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Bank Reconciliation Examples

The balance record for a company’s bank account compared to the balance recorded in the company books usually do not match for several reasons. For instance, there can be deposits in transit to the bank, bank charges, NSF checks, and outstanding checks.

Bank reconciliations are usually carried out at regular intervals to ensure that the company’s own bookkeeping is accurate and to catch any potential errors that the bank may have made. Although many companies have specialized software to help calculate complicated bank reconciliation statements, many companies perform their own bookkeeping and calculate them by hand, particularly for statements that are not as complex.

Bank Reconciliation Video Tutorial With Examples

Deposits in Transit
Deposits in transit refer to deposits that are recorded in the company’s books but have not arrived at the bank. Therefore the bank’s records will not show them. There is often a delay between the time that the company records its deposits and when the bank receives the cash, due to bank wiring delays or cash deposit delays.

Deposits in transit can be determined by looking at the deposits that have been recorded in the company’s own records compared to the deposits shown on the bank’s records.

NSF Checks
NSF or insufficient fund checks are checks from a customer that bounced because the customer did not have enough funds in their checking account. The check will have been recorded as a deposit in the company’s records, but the bank will not record a corresponding deposit. The bank will usually record the fact that the customer’s check was a NSF check, and the company’s records can be updated with this information.

Outstanding Checks
When a company writes a check, it will record a debit in its cash records, however the bank will not record a debit until the check is cashed by the customer. Outstanding checks can be determined by comparing the debits listed on the company’s cash account compared to the debits listed on the bank account.

Bank Charges
Some banks may charge a monthly fee for the use of their services, and this service charge will show up as a debit on the company’s bank account, but it will not be recorded by the company right away. The bank will clearly show on their records what the service charge was for and the amount, and this debit can be recorded on the company’s records.

Basic accounting errors can occur at the bank or at the company. The company may accidentally record a sale twice, or the bank may show two charges on a product that was only purchased one time. These errors are slightly more difficult to pinpoint, but after everything else has been eliminated they typically stand out after some careful investigation and comparing debits and credits on each statement. More often it is the company’s records that have an error, since charges and debits are often recorded manually.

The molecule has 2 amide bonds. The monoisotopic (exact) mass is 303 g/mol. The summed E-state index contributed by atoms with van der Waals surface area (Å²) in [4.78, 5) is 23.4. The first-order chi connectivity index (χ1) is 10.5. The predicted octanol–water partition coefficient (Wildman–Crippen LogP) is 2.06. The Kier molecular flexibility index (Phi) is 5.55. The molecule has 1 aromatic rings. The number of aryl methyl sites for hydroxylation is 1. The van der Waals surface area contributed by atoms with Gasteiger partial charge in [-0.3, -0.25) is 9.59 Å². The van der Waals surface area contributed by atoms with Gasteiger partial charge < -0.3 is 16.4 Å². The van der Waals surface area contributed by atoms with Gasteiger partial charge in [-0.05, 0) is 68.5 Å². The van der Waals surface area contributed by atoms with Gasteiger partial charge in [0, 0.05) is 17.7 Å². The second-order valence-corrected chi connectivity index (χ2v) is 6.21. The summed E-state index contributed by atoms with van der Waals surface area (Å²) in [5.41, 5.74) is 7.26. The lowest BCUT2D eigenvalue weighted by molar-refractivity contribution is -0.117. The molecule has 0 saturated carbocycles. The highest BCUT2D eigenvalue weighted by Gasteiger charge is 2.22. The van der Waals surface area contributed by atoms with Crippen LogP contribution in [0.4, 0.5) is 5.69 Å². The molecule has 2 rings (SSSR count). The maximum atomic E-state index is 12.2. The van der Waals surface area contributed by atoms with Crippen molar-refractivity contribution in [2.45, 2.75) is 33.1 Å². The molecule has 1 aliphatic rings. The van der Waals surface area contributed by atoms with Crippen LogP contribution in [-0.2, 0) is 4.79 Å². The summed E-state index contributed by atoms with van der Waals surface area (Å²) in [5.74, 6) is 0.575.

Bank Reconciliation Video Example 1

Bank Reconciliation Video Example 2

Bank Reconciliation Written Example 1
XYZ Corporation shows a cash balance of $41,000 in their own books, while their bank account shows a balance of $40,000.

On the day that the balances were viewed, there was $1,500 of deposits in transit to the bank, $300 in NSF checks that were returned, $200 in bank service charges, and $2,000 in outstanding checks.

To create the reconciliation statement, the balance of the bank account should be added to the deposits in transit which are on the way to the bank, and the outstanding checks which not yet been cashed should be subtracted from the balance.

The company needs to subtract the bank’s service charges from its balance, since it has not recorded the service charge yet, and also subtract the NSF checks which bounced.

The bank reconciliation statement would be prepared as follows:

Bank Reconciliation Statement for XYC Corp.
Bank Reconciliation Statement for XYC Corp

The reconciled cash balance on the bottom of both sides should be identical after the statement has been prepared.

Bank Reconciliation Written Example 2
ABC Inc. has recorded a cash balance of $34,000 in their own records while their bank account shows a balance of $32,000 at the end of the year.

On the day the balances were viewed, there were $1,000 in NSF checks, $2,000 in outstanding checks, $1,000 of deposits in transit, $500 in bank service charges, and $500 was recorded erroneously as a credit in the company records.

The bank reconciliation statement would be prepared as follows:

Bank Reconciliation Statement for ABC Inc.
Bank Reconciliation Statement for ABC Inc

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